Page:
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 (hĭ-tîr′ə) also he·tai·ra (-tīr′ə)
n. pl. he·tae·rae (-tîr′ē) or he·tae·ras also he·tai·rai (-tīr′ī′) or he·tai·ras
An ancient Greek courtesan or concubine, especially one who was highly educated or refined.

[Greek hetairā, feminine of hetairos, companion; see s(w)e- in Indo-European roots.]

he·tae′ric adj.
American Heritage® Dictionary of the English Language, Fifth Edition. Copyright © 2016 by Houghton Mifflin Harcourt Publishing Company. Published by Houghton Mifflin Harcourt Publishing Company. All rights reserved.


(hɪˈtɪərə) or


n, pl -taerae (-ˈtɪəriː) or -tairai (-ˈtaɪraɪ)
(Historical Terms) (esp in ancient Greece) a female prostitute, esp an educated courtesan
[C19: from Greek hetaira concubine]
heˈtaeric, heˈtairic adj
Collins English Dictionary – Complete and Unabridged, 12th Edition 2014 © HarperCollins Publishers 1991, 1994, 1998, 2000, 2003, 2006, 2007, 2009, 2011, 2014


(hɪˈtɪər ə)

n., pl. -tae•rae (-ˈtɪər i)
1. a highly cultured courtesan or concubine, esp. in ancient Greece.
[1810–20; < Greek hetaíra (feminine) companion]
Random House Kernerman Webster's College Dictionary, © 2010 K Dictionaries Ltd. Copyright 2005, 1997, 1991 by Random House, Inc. All rights reserved.


a female companion or paramour of ancient Greece, a sort of professional prostitute.
See also: Greece and Greeks
-Ologies & -Isms. Copyright 2008 The Gale Group, Inc. All rights reserved.


n pl <-rae or -ras> → Hetäre f
Collins German Dictionary – Complete and Unabridged 7th Edition 2005. © William Collins Sons & Co. Ltd. 1980 © HarperCollins Publishers 1991, 1997, 1999, 2004, 2005, 2007
References in periodicals archive ?
Ora nos temos as prostitutas (hetairai) para o prazer; as concubinas (pallakai) para as necessidades quotidianas do corpo; as esposas (gynaikes) para conceberem filhos legitimos (gnesioi) e para serem fieis guardias do lar.
(39) Plutarch divides hetairai into two categories: (1) bad ones who are fleeced when their young men come to their senses and (2) good ones who are land and constant and will be rewarded with the restoration of citizen parents or the ability to live a decent life.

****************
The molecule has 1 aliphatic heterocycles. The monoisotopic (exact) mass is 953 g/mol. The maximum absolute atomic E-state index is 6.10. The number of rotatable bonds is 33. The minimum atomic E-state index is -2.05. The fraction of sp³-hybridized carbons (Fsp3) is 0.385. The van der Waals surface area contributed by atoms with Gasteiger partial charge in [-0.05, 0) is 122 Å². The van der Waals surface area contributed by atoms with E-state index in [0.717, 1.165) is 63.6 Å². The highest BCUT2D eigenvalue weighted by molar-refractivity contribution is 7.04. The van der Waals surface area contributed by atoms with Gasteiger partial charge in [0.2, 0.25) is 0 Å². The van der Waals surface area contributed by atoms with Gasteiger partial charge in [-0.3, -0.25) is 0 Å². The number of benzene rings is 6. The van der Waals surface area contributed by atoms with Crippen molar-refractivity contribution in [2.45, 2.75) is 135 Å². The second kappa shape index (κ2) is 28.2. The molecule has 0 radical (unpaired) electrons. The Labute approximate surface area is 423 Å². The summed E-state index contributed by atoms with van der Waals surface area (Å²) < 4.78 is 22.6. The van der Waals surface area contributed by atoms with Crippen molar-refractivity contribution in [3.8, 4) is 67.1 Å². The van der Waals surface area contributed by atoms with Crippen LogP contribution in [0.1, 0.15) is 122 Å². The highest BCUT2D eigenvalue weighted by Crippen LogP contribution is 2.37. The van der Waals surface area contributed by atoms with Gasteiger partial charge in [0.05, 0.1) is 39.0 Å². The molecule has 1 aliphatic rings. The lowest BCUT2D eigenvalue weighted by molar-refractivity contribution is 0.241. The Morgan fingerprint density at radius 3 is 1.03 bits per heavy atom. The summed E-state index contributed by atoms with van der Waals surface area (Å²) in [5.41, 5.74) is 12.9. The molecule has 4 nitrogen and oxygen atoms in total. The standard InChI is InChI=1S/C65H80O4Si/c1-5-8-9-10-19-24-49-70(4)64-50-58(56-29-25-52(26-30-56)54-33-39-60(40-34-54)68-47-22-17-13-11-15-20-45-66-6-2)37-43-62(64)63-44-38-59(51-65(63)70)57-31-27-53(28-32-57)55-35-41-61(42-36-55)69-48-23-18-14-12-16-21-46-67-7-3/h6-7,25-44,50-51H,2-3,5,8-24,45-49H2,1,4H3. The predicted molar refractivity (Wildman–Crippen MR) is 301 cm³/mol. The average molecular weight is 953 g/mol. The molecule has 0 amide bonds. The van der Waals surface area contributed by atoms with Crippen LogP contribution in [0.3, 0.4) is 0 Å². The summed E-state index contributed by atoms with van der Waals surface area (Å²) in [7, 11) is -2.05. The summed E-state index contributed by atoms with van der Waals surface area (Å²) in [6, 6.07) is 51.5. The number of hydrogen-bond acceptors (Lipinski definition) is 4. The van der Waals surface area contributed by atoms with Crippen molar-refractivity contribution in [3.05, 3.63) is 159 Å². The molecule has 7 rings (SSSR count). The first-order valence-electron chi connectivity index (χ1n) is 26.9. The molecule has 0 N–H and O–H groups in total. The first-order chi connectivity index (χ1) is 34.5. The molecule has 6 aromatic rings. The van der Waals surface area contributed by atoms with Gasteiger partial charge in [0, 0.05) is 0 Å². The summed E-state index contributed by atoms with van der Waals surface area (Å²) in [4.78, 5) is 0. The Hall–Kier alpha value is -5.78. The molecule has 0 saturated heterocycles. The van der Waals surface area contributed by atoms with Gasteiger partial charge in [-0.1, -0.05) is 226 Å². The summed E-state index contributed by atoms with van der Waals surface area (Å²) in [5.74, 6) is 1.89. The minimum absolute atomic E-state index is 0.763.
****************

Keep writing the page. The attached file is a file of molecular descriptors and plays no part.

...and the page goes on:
In her thorough examination of the question 'whether these mute female characters were played by costumed male actors or by nude hetairai' (1992:78) Bella Zweig cautiously comes to an agnostic conclusion (1992:81).
While dismantling this philological myth, one could get an alternative reading, turning us "from Victorian fantasy and modern reconstructions to the one indisputable fact about Sappho," namely that "she was a poet," and that she called "her comrades philai and hetairai." "She should therefore be seen, not in a thiasos (whatever that might be) but, like Alcaeus, in a hetairia, an association of friends." (Parker 1993: 348)
Andocides' trial exposed the demos' distrust of the aristocrats and their hetairai, or private associations, while Nichomachus' tribulation dealt with the struggle to re-establish the law.
Hetairai Johnson Liz Mikel Lysistrata Jones Patti Murin Michelangelo "Mick" Jackson Andrew Rannells Lampito Kanagawa Katie Boren Mhyrinne Moore, Tiffany Carla Duren Robin Smythe Lindsay Nicole Chambers Cleonice Sanchez Noemi Del Rio Cinesias Ray Telly Leung Xander Lee Curtis Holbrook Statyllis "Tyllis" Carter Justin Keyes Gustaf Angstrom Preston Sadleir Uardo Cortez Xavier Cano Musical numbers: "Right Now--Opening," "Change the World," "No More Givin' It Up," "Lay Low," "I Don't Think So," "The Steps Along the Way," "You Go Your Way," "Cantata," "Where Am I Now," "The Writing on the Wall," "Don't Judge a Book," "Right Now--Operetta," "When She Smiles," "Hold On," "Give It Up!"
The symposium is singled out for its special place in Graeco-Roman society: the arrival of the Eastern custom of reclining on couches in the 6th century BC, the expensive furniture, tableware, utensils, frescoes and mosaic floors adorning triclinia, which became the centre of both private meals and organised feasts on special occasions (68-73); the elements of equality and sharing in the Greek meal, whether private, sympotic or sacrificial, in contrast with the Roman context where status difference was maintained between patron and client or emperor and people (73-74); the attendance of women of status at symposia, slaves and hetairai being more usual (75); the changing structure of the Greek symposium in Roman dining, and variations in different periods, places and social strata (77-78).
The identification of these women as water nymphs, hetairai, or what the Athenians would have considered respectable women is unclear, although the context of the scene, an outdoor bathing scene taking place in nature, suggests that they might be nymphs.
(4) A man's parallel household violation, such as the sexual exploitation of young slaves or hetairai, was not similarly punished.